Fire From Ice

Valero Refinery Fire

December 07, 2009

"If you don’t use it for a year, toss it out." Forgotten items stored in closets, basements, attics can be easily recycled over time. But what if you don’t realize that a dormant system in the house itself hides a safety threat? Valero’s McKee Refinery Propane Deasphalting (PDA) Unit posed a hazard that no one saw coming. A control station in the PDA unit was shut down in 1992, and rather than remove or purge the idle subsection, the refinery simply closed the valves around the section and left it in place for 15 years. Cold February 2007 temperatures froze trapped water in the unused propane piping, cracking it. Leaking propane quickly ignited and set the refinery ablaze. Responders battled the intense fire but had to evacuate when flames engulfed local propane shut-off valves, defeating efforts to isolate the fire. Aging NASA facilities bear silent witness to past science and engineering achievements spanning two centuries; some infrastructure awaits renewal, some awaits demolition. Conversely, new designs for ambitious missions far from Earth must be able to withstand and adapt to unplanned events. In both cases, the capacity to detect and correct for emerging threats will spell the difference between loss or sustainment, failure or achievement. Read this month’s Case Study and consider latent sources of violent energy release, and our control over them.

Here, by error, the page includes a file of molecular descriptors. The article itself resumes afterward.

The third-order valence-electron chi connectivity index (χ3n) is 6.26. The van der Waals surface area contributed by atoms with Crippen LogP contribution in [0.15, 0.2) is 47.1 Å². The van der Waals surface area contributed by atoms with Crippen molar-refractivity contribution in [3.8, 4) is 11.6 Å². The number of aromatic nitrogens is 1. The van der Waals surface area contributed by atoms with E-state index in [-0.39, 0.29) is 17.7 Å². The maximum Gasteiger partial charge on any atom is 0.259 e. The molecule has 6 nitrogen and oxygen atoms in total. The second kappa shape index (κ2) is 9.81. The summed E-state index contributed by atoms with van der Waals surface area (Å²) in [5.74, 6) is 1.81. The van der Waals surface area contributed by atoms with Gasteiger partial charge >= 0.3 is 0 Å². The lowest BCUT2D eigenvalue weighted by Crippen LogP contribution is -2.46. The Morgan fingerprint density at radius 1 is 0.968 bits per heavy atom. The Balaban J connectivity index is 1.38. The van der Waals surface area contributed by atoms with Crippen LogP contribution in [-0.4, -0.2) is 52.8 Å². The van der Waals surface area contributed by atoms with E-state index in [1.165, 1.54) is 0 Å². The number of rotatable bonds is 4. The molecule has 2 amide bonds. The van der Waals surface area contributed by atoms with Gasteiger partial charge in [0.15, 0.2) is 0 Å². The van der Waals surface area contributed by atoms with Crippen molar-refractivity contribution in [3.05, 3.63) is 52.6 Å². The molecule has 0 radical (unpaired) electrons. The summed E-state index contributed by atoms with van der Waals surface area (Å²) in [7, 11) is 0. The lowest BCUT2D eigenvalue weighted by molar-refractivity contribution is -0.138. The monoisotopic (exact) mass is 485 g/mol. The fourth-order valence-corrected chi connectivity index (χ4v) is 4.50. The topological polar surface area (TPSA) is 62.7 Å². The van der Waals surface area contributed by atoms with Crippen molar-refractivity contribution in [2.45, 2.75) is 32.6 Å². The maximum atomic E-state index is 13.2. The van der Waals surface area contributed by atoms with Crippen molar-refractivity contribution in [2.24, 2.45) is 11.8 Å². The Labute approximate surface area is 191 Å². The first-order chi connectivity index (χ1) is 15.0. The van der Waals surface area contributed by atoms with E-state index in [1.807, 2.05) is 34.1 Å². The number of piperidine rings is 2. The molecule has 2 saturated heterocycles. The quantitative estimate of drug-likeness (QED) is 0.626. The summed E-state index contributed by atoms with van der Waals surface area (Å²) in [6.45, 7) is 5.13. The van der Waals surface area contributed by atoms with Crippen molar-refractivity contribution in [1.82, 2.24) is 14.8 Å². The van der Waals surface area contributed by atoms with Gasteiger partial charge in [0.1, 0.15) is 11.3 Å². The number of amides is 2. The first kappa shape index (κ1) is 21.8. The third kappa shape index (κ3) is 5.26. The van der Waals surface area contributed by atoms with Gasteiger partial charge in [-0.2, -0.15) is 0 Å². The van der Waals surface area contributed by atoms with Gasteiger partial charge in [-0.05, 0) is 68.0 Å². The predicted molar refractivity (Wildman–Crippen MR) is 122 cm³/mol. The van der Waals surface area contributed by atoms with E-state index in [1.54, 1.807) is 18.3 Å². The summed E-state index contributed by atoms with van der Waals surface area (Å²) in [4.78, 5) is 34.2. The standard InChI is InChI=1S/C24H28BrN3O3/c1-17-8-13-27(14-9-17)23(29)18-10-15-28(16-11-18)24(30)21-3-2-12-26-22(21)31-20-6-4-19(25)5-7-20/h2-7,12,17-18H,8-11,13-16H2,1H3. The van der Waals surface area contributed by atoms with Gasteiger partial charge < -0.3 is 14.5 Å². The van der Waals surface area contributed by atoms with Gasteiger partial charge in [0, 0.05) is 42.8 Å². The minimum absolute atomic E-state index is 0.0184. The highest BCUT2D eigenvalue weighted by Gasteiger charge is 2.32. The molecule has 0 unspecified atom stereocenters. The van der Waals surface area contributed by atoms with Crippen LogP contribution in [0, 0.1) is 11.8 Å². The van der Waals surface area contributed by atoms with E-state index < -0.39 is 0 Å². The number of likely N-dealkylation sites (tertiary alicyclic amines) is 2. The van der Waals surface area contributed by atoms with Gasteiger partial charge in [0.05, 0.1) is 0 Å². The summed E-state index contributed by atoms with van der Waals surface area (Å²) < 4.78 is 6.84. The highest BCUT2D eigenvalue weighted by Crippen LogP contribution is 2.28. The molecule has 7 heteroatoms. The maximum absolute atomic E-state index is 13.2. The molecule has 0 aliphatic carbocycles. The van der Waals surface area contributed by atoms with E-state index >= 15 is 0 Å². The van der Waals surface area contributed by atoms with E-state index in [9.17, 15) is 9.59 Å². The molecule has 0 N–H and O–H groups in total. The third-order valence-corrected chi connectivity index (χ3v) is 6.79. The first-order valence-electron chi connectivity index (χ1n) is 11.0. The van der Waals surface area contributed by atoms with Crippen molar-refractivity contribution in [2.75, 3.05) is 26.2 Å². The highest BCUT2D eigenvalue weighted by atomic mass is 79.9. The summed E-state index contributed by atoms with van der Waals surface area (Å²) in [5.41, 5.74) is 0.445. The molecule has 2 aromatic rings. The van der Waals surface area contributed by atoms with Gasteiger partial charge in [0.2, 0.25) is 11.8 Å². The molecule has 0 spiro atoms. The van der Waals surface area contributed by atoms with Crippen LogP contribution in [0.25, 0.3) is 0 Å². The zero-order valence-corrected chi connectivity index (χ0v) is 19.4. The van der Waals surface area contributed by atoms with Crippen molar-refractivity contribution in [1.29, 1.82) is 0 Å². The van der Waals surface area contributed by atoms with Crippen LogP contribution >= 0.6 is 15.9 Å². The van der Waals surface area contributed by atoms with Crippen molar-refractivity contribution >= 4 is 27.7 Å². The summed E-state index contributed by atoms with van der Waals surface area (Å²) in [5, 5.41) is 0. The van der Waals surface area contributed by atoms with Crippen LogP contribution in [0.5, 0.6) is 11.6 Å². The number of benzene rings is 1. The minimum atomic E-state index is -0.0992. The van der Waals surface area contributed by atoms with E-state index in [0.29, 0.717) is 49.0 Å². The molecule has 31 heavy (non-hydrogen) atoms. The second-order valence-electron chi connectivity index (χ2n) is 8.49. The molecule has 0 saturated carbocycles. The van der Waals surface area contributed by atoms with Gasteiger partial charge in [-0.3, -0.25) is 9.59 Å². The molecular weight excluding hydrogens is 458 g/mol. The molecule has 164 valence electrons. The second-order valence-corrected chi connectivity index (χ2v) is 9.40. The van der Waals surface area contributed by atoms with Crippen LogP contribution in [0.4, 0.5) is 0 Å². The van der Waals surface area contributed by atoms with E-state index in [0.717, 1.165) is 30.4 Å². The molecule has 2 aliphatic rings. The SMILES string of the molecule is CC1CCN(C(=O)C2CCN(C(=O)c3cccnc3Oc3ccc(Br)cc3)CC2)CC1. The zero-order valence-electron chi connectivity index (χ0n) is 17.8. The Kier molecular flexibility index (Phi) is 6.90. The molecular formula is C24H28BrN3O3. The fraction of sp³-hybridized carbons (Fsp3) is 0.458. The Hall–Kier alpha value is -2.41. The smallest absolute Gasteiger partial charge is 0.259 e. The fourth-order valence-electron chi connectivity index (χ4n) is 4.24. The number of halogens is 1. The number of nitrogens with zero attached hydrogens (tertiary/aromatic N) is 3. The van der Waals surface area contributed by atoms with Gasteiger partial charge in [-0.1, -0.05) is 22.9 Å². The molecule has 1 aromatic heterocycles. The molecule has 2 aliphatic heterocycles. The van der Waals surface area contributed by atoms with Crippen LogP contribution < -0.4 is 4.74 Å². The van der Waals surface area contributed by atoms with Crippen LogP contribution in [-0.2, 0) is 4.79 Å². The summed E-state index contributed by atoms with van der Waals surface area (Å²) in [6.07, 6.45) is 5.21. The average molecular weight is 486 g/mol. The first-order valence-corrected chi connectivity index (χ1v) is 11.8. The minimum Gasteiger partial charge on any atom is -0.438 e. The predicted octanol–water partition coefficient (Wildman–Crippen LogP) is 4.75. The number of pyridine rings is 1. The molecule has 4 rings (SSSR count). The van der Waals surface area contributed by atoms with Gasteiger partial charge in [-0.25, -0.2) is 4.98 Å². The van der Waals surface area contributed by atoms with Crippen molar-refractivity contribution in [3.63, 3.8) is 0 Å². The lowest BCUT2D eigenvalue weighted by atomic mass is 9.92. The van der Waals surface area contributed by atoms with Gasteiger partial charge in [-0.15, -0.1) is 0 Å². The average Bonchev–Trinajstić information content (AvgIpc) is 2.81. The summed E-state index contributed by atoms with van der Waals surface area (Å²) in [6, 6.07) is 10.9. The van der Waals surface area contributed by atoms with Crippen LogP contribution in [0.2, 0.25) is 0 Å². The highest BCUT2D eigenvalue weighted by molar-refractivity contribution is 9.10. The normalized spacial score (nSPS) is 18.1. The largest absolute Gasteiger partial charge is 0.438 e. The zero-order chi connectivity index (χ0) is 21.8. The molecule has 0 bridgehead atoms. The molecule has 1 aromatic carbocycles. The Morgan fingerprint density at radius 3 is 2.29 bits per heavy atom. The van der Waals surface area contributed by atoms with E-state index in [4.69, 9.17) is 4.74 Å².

The Tour Not Taken

Comet Nucleus Tour (CONTOUR)

November 01, 2009

No one knows for certain why the signal from the Comet Nucleus Tour (CONTOUR) spacecraft disappeared on Aug. 15, 2002. CONTOUR was a Discovery Program mission that was left almost entirely in the hands of NASA contractors and academic partners. It was a mission lost because of poor communication, misguided assumptions and models that were not faithful to reality. The project team had no experience with the Solid Rocket Motor they used, and they relied on the SRM manufacturer and a consultant for expertise. The team also vested much in the strong success record of the particular model they used, but previous designs did not match CONTOUR's specifications. In this study of CONTOUR, look for ways to consider if your project is leaning on insufficient supports or depending on past performance.

A Half-Inch to Failure

Minneapolis Bridge Collapse

September 01, 2009

When a major highway bridge in Minneapolis, Minnesota, fell on Aug. 1, 2007, the nation was shocked. Speculation about the cause of the collapse was widespread in the following days. Was it metal fatigue? Corroded steel roller bearings? A terrorist attack? Fifteen months after the disaster, the National Transportation Safety Board released an extensive investigation report. The proximate cause (gusset plate failure) surprised engineers and a public familiar with other bridge failure modes. The riveted metal plates connecting structural beams were assumed to be stronger than the beams themselves, but were in fact too thin to withstand years of ever-increasing loads. NASA may not build many bridges, but the I-35 story teaches us that hidden hazards can lurk within aging structures.